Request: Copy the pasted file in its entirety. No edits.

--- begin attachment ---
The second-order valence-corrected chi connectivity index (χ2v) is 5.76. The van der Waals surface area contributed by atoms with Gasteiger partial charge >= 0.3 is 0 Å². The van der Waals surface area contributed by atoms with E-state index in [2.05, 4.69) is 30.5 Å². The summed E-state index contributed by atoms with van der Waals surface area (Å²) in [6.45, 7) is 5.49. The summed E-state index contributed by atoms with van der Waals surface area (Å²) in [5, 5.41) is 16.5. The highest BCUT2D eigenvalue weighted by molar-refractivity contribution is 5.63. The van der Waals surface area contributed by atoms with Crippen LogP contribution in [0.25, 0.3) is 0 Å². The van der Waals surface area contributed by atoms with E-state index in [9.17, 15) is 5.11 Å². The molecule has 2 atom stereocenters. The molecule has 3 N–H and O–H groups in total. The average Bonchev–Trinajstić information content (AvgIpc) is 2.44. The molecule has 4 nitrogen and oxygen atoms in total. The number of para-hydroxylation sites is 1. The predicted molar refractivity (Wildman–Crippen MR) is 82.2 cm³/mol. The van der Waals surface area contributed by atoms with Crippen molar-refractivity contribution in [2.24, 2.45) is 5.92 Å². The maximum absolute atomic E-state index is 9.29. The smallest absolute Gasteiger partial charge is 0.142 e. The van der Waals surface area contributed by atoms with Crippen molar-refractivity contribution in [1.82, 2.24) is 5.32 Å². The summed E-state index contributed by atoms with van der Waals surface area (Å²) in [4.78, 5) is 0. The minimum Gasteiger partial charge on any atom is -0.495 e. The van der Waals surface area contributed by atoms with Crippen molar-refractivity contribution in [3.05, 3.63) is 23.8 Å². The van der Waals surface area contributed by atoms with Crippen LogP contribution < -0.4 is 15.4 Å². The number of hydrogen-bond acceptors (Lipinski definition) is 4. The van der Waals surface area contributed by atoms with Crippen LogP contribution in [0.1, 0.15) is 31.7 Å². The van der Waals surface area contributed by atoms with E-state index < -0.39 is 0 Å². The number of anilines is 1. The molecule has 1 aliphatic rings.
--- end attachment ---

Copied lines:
The second-order valence-corrected chi connectivity index (χ2v) is 5.76. The van der Waals surface area contributed by atoms with Gasteiger partial charge >= 0.3 is 0 Å². The van der Waals surface area contributed by atoms with E-state index in [2.05, 4.69) is 30.5 Å². The summed E-state index contributed by atoms with van der Waals surface area (Å²) in [6.45, 7) is 5.49. The summed E-state index contributed by atoms with van der Waals surface area (Å²) in [5, 5.41) is 16.5. The highest BCUT2D eigenvalue weighted by molar-refractivity contribution is 5.63. The van der Waals surface area contributed by atoms with Crippen LogP contribution in [0.25, 0.3) is 0 Å². The van der Waals surface area contributed by atoms with E-state index in [9.17, 15) is 5.11 Å². The molecule has 2 atom stereocenters. The molecule has 3 N–H and O–H groups in total. The average Bonchev–Trinajstić information content (AvgIpc) is 2.44. The molecule has 4 nitrogen and oxygen atoms in total. The number of para-hydroxylation sites is 1. The predicted molar refractivity (Wildman–Crippen MR) is 82.2 cm³/mol. The van der Waals surface area contributed by atoms with Crippen molar-refractivity contribution in [2.24, 2.45) is 5.92 Å². The maximum absolute atomic E-state index is 9.29. The smallest absolute Gasteiger partial charge is 0.142 e. The van der Waals surface area contributed by atoms with Crippen molar-refractivity contribution in [1.82, 2.24) is 5.32 Å². The summed E-state index contributed by atoms with van der Waals surface area (Å²) in [4.78, 5) is 0. The minimum Gasteiger partial charge on any atom is -0.495 e. The van der Waals surface area contributed by atoms with Crippen molar-refractivity contribution in [3.05, 3.63) is 23.8 Å². The van der Waals surface area contributed by atoms with Crippen LogP contribution < -0.4 is 15.4 Å². The number of hydrogen-bond acceptors (Lipinski definition) is 4. The van der Waals surface area contributed by atoms with Crippen LogP contribution in [0.1, 0.15) is 31.7 Å². The van der Waals surface area contributed by atoms with E-state index < -0.39 is 0 Å². The number of anilines is 1. The molecule has 1 aliphatic rings.